I tried disabling secure boot, and checked my partitions, they seem ok. The computer does not load ubuntu but just reboot and select proper boot device. I ran boot info and this is the result http://paste2.org/JF36VyGZ .
In the short term, try putting my rEFInd boot manager on a USB flash drive or CD-R and boot using it. rEFInd will probably be able to boot your Ubuntu installation without any special configuration or changes; however, you may not want to boot through rEFInd on a USB flash drive in the long term....
As ubfan1 says in a comment, your
efibootmgr output shows no evidence of a boot entry for GRUB (
EFI/ubuntu/grubx64.efi on your
/dev/sda1). Such an entry should exist. The two most likely possibilities for why it doesn't exist are a failure when installing the boot loader or a buggy EFI that "forgets" its boot entries.
To fix the first problem, you must create a fresh boot entry. You can do this after booting your system via rEFInd with the following command:
sudo efibootmgr -c -l \\EFI\\ubuntu\\shimx64.efi -L "ubuntu"
Note the double backslashes (
\\) rather than single forward slashes (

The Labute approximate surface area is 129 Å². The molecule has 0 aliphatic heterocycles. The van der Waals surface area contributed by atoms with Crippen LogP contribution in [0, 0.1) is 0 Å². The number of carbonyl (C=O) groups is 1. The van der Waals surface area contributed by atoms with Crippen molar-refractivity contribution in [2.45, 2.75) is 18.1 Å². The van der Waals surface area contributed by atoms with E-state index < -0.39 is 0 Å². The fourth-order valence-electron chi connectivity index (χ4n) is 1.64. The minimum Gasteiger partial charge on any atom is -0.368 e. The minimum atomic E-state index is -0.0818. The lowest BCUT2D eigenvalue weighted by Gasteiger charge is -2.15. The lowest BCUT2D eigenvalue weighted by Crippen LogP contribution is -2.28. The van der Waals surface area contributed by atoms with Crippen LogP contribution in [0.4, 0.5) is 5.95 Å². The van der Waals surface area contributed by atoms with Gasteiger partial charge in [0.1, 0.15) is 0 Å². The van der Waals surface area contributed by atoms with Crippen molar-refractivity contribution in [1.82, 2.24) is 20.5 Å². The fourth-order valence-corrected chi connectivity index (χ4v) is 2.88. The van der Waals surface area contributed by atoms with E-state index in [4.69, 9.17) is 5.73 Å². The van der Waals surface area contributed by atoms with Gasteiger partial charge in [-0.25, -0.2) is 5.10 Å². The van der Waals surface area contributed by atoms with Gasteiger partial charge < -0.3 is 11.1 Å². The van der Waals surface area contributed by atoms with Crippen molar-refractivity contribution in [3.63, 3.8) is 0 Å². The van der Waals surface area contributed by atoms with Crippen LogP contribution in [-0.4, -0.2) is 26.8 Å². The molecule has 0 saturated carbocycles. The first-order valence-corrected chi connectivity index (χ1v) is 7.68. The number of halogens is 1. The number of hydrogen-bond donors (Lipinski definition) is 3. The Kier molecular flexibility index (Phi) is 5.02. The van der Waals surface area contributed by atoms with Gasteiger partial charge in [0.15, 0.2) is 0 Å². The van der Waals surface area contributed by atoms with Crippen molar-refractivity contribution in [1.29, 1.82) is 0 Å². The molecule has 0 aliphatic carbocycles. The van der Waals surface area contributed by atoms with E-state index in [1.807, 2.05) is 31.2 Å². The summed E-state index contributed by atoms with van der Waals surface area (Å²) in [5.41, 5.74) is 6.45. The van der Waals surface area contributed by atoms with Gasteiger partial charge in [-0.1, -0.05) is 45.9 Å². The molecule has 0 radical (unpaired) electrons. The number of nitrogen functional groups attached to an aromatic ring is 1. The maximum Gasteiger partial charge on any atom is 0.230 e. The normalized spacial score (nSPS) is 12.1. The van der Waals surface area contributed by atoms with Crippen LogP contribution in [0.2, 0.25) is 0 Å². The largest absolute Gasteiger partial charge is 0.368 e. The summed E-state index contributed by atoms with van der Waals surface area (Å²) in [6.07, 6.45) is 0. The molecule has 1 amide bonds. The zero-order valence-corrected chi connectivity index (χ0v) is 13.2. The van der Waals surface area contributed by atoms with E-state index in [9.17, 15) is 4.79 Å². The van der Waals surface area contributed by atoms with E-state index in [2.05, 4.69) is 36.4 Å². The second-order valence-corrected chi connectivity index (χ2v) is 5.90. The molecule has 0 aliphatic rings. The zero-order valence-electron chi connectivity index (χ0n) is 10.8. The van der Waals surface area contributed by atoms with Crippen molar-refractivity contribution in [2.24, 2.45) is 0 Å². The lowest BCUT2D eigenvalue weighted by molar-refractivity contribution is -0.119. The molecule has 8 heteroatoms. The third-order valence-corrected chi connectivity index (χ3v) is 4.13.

/) as directory separators. (I'm pretty sure that recent versions of
efibootmgr can use forward slashes, but as you don't say what version of Ubuntu you're using, it's best to stick to the lowest common denominator.) Also, if Secure Boot is truly disabled, you can specify
grubx64.efi rather than
shimx64.efi; but the latter should always work, so it's the safer choice.
Reboot, and if Ubuntu starts up, type
sudo efibootmgr to see if there's an
ubuntu entry. If there is, you should be able to reboot, or shut down and reboot, and the system will start up again.
If that fails, then your best bet, if your computer is new, is to replace it because it's defective. Be sure to tell the manufacturer why you're returning it for a refund. They've had literally years to fix these bugs, and most have; but a few manufacturers are still shipping broken EFIs, and they'll likely continue to do so until the Sun is a cold ember unless people refuse to buy broken products.
If the computer is not new enough to be returned for a refund, there is a workaround: Back up and rename GRUB to the fallback filename (
EFI/BOOT/bootx64.efi on the ESP). You can do so like this:
sudo cp -r /boot/efi/EFI/ubuntu /boot/efi/EFI/BOOT sudo mv /boot/efi/EFI/BOOT/shimx64.efi /boot/efi/EFI/BOOT/bootx64.efi
Again, you can specify
grubx64.efi rather than
shimx64.efi if you're certain Secure Boot is disabled; but
shimx64.efi should work whether or not Secure Boot is enabled, and so is the safer choice.
This approach has several problems, although they're less significant for your single-boot system than for some. The biggest issue, if you must take this approach, is that updates to Shim and GRUB won't be automatically installed; you'll have to manually copy them from
/boot/efi/EFI/BOOT, much as in the preceding commands. Most such updates aren't really critical, but there's always a chance that an update will include an important security fix, so you should keep an eye on this.